Charles Darwin University’s teaching facility at Mataranka Station is currently the subject of some serious claims.
A number of images of distressed livestock, which were taken at the Station some months ago, have been circulating for the past week along with false claims that the university has not addressed the problem.
The images were taken toward the end of the Northern Territory dry season in 2009 when a small proportion of the Station’s 4500-strong herd were found to be in extremely poor condition.
The animals’ state was caused by the prevailing environmental conditions and calving out of season. Some of the problems experienced by the animals, however, were due to poor herd management and CDU deeply regrets this.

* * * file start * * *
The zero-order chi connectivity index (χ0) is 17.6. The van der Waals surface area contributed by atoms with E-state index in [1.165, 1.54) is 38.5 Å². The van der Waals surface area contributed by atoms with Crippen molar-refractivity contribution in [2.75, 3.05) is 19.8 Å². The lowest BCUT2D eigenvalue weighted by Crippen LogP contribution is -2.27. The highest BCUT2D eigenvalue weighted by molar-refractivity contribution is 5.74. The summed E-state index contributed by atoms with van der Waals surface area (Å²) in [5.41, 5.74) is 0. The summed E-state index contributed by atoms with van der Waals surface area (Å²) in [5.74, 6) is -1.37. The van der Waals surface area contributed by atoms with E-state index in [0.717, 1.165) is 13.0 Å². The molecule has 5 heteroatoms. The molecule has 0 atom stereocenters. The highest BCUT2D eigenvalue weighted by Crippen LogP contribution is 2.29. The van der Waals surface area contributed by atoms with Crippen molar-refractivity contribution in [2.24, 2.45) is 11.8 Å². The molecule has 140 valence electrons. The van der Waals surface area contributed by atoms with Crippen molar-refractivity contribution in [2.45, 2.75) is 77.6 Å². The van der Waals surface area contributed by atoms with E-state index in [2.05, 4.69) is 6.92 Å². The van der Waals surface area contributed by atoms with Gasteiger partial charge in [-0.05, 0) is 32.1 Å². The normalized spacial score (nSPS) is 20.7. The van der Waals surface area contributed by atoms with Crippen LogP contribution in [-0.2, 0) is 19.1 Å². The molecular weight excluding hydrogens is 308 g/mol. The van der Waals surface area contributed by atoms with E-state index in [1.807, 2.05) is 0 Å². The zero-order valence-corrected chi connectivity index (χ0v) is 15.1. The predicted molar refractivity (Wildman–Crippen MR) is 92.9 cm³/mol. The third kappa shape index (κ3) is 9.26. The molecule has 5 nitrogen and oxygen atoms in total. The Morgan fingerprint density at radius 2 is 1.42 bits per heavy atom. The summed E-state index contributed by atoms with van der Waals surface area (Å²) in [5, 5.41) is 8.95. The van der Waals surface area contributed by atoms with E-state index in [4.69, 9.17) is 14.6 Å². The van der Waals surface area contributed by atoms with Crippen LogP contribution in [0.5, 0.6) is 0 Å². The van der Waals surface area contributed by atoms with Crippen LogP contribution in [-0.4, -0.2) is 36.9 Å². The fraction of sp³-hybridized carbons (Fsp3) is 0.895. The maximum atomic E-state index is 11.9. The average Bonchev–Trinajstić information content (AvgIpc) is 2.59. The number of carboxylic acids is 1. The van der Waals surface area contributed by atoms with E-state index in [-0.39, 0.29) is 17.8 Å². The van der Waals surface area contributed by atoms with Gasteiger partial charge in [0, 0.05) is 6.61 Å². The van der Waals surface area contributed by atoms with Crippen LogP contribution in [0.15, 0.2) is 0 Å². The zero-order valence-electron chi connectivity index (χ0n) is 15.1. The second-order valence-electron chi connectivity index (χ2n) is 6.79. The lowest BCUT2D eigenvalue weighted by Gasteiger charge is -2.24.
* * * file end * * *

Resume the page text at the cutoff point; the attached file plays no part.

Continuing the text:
CDU acted as soon as it became aware of the problem in September 2009, but the university's response should have been more robust. The university regrets not doing more to address the problem at the time.
In the past four months animal welfare inspectors from NT Government agencies, the CDU Animal Research Ethics Committee, and an independent expert have inspected the animals and made recommendations to improve their condition and station management.
Each of their recommendations has been acted on, a new animal management plan is in place and the herd’s condition continues to improve.
Spot checks of the station will continue to be made throughout 2010 and an independent pastoral specialist will make monthly assessments of the station’s management improvement plan.